As smart home device adoption increases, device manufacturers and service providers in the space seek to expand their product ecosystems and boost their presence in the industry. Building smart home ecosystems involves a combination of expanding the value proposition of current products as well as adding new products. Expansion strategies for smart home brands include adding intelligence to consumer electronic devices that solve real-world problems and drive convenience.
As device manufacturers develop these strategies, they consider moving smart home benefits beyond access points of the home like the front or garage door and centralized locations such as the living room. Now use cases are envisioned for other home areas. These new use cases and devices represent the next wave of smart home devices emerging in the home.
Ecosystem development around bedrooms has spurred the launch of smart beds and smart vents. Ecosystem development around the kitchen has spurred the development of a number of smart major appliances, including refrigerators, stoves, and dishwashers. Adding intelligence to the bathroom has spawned the development of smart mirrors as well as smart toilets.
Smart vents take comfort in the home to a more granular level by allowing more precise room-by-room heating and cooling. Leading brands in the smart vent space are Keen Home, Ecovent, Flair, and Alea Labs. Generally, smart vent systems are differentiated by the level of sophistication of their accompanying sensors. This ultimately helps them manage the health of the HVAC system, which can be compromised if too many vents are closed off. The sensors also enable additional services such as HVAC system and air quality monitoring.
Smart vents in tandem with smart thermostats can maintain preferred temperatures already established for the smart thermostat. However, smart vents also have the potential to cannibalize the smart thermostat market, given their ability to independently maintain temperatures throughout the home more precisely than a smart thermostat. Smart vents are well positioned given that 84 percent of U.S. broadband households that intend to purchase a smart thermostat report that being responsive to weather in ways that maintain comfort and save money on heating and cooling is an important feature, and only 29 percent report that their thermostat has this capability.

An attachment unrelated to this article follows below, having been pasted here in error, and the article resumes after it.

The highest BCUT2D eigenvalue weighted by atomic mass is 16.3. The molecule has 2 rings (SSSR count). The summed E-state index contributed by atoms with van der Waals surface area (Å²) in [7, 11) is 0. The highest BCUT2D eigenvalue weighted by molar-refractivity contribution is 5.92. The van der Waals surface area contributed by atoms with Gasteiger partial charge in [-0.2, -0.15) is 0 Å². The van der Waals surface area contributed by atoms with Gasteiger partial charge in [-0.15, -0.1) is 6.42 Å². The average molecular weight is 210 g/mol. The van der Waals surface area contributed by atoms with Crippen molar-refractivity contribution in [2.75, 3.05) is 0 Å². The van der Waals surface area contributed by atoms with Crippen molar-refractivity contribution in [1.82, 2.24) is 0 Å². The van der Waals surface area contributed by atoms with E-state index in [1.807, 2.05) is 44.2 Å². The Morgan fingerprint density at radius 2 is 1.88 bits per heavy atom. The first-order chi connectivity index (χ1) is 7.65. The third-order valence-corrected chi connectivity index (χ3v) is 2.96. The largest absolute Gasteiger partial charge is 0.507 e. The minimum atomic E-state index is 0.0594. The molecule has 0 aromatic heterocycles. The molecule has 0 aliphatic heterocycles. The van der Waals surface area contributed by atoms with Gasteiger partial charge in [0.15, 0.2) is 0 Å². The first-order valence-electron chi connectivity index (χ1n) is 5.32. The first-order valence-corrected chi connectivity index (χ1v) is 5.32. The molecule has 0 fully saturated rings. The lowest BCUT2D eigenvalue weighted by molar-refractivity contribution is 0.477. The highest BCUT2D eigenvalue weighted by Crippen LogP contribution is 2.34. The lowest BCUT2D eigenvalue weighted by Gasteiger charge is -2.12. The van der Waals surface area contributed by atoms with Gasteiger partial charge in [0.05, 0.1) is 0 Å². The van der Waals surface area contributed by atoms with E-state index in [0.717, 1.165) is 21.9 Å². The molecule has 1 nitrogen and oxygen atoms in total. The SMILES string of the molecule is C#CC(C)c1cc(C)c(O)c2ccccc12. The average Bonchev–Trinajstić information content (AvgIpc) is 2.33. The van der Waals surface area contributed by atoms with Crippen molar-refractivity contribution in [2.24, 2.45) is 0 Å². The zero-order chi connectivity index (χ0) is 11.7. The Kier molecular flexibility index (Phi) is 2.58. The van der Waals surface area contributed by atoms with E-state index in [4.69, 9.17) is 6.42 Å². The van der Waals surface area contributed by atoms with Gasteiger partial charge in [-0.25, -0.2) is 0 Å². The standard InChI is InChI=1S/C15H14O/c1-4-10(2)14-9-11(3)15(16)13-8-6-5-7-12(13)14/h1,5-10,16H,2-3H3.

Smart beds typically consist of a mattress with sensors that track sleep patterns and technology geared at improving sleep quality. Most also leverage wireless connectivity to enable a range of smart home functions. Companies in the space consist of both startup companies such as Eight Sleep, ReST, and WinkBed, as well as established mattress manufacturers such as Sleep Number. Ideally, smart mattresses are designed to make automatic adjustments that enhance the user’s comfort and sleep quality during sleep time and even improve the wake up experience.
The emergence of the smart bed is partly based on the premise that the amount and quality of sleep a person enjoys has a paramount impact on their daily alertness and long-term health. Yet, only 50 percent of consumers report that they obtain a good amount of sleep. Similarly, only 48 percent of U.S. broadband households perceive that their quality of sleep is good. This implies both opportunity and a strong market value for proven technology that helps consumers sleep well.